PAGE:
Traders in the capital are enjoying a “relatively good” trading season. But there are “too many beggars” and more and more thefts in shops in the city center, according to the president of the Luxembourg City Business Association, interviewed by our colleagues from RTL Radio on Tuesday morning.
“Insecurity is currently one of the biggest problems” for traders in the city, Mireille Rahmé-Bley, president of the Association of Entrepreneurs of the City of Luxembourg (UCVL), told RTL Radio on Tuesday. It is undoubtedly a “recurring problem at the central station, but which we have not seen to this extent in the city center. And the scale of the phenomenon is growing”, she said. declared.
Rahmé-Bley highlights two phenomena in particular: organized begging and shoplifting. The president of the UCVL speaks of “beggar tourism”. Beggars “are part of a city, and we have always had them”, she says, before adding, “but it cannot be that people come from abroad to Luxembourg City on purpose to sit in every corner of the city”.
The problem is that “there are just too many right now”. And if there are so many in the streets of the capital, according to Rahmé-Bley, it is because “there is a lot of money to be made here, otherwise there wouldn’t be so much”. A little over a year from the municipal elections, the elected officials of the municipality “must do something”, according to the president of the UCVL.
“Shoplifting is a growing concern”
Rahmé-Bley wonders what shopkeepers are supposed to say to their customers: “Come to town, but don’t wear a watch and leave your jewelry at home and watch your wallet…”
Shoplifting, in addition to begging, is a “growing concern”. Store owners told Rahmé-Bley that “there is a lot of shoplifting in stores.” Large businesses have a security service, “but small businesses cannot afford it”, specifies the president of the UCVL.
Rahmé-Bley recognizes the usefulness of the injunction granted to the police since the corresponding law was passed in July, but the by your side (“by your side”) launched by the non-profit Inter-Actions provides concrete help to salon owners.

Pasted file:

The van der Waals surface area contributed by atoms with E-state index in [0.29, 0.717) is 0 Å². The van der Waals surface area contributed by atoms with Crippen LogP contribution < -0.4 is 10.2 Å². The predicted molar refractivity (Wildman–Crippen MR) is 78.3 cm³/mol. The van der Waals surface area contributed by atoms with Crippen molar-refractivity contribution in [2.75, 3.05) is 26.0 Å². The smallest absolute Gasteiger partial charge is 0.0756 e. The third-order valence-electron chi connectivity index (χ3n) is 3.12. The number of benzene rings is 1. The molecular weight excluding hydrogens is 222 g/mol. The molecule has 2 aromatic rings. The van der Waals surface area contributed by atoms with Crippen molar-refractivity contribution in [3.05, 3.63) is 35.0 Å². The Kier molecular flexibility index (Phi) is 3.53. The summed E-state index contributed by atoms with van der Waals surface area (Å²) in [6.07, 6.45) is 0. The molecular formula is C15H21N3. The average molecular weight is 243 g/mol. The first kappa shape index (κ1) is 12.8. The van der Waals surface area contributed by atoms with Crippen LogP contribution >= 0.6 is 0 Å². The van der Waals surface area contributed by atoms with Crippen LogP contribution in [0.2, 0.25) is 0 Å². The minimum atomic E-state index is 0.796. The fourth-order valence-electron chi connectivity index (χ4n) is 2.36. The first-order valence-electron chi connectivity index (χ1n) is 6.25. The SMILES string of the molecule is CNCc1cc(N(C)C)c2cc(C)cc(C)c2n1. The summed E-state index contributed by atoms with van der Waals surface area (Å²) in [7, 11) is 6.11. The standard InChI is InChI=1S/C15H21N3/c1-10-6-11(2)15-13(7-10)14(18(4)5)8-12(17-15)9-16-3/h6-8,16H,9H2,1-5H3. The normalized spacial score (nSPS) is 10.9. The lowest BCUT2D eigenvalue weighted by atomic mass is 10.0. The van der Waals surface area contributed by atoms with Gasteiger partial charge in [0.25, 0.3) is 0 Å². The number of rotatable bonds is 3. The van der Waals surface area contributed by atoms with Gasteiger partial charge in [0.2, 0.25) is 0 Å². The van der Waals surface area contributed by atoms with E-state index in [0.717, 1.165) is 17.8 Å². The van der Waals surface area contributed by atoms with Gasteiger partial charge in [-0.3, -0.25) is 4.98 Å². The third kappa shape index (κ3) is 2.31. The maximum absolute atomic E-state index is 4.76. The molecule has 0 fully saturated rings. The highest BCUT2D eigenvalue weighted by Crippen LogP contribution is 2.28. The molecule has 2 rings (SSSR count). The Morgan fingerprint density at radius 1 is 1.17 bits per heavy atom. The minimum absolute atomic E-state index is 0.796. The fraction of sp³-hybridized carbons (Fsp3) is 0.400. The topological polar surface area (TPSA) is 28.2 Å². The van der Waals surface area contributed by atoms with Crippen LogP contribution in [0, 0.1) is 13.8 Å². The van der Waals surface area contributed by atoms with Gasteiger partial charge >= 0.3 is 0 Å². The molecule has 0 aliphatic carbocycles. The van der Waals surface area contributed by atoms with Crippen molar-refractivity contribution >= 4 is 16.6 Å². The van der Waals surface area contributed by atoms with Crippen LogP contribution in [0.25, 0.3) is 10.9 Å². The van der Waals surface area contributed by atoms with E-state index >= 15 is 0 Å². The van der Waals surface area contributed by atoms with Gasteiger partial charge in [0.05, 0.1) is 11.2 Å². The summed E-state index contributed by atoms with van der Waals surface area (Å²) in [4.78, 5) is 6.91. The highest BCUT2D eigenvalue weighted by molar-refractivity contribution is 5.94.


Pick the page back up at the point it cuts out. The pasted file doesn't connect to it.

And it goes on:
The “big names” needed to revive the activity of the station
Insecurity, the tram construction site, expensive commercial leases and the opening of the Cloche d’Or shopping center “have kept traders away from the central station”, explained the president of the UCVL.
If there is “a real demand” to open a business in the city center, the district around the central station is “more problematic”.
The avenue de la Liberté is “very beautiful” today, but in the avenue de la Gare “there are really a lot of empty shops”. This is particularly unfortunate, Rahmé-Bley said, because these are “relatively large stores”. “One or two ‘big names’ should take over and “make others want to settle down”, she suggests.
A “good” season all the same
The commercial season was “relatively good” and “sales also went well”, recognizes Rahmé-Bley. This was mainly due to a “very hot summer” and the “return of tourists”. But it’s also partly because people are “craving” to go out and consume after two years of Covid-19 restrictions.
People “spend their money differently”, according to the president of the UCVL, who adds that “people calculate more and buy in a more targeted way”. Everything becomes more expensive, including food, “which has repercussions on the catering sector in particular”.
Rahmé-Bley said most traders “are very happy with the street market”. To compete with shopping centres, UCVL decided to extend the Great Sale Saturday and Sunday, but with the message that “the real clearance sale with outdoor stands takes place on Mondays”. On Saturday, businesses “could take out a few lockers”. On Sundays, the UCVL “always has the same problem that not many businesses participate,” Rahmé-Bley said. But this time, those who participated “were very happy with their Sunday sales.”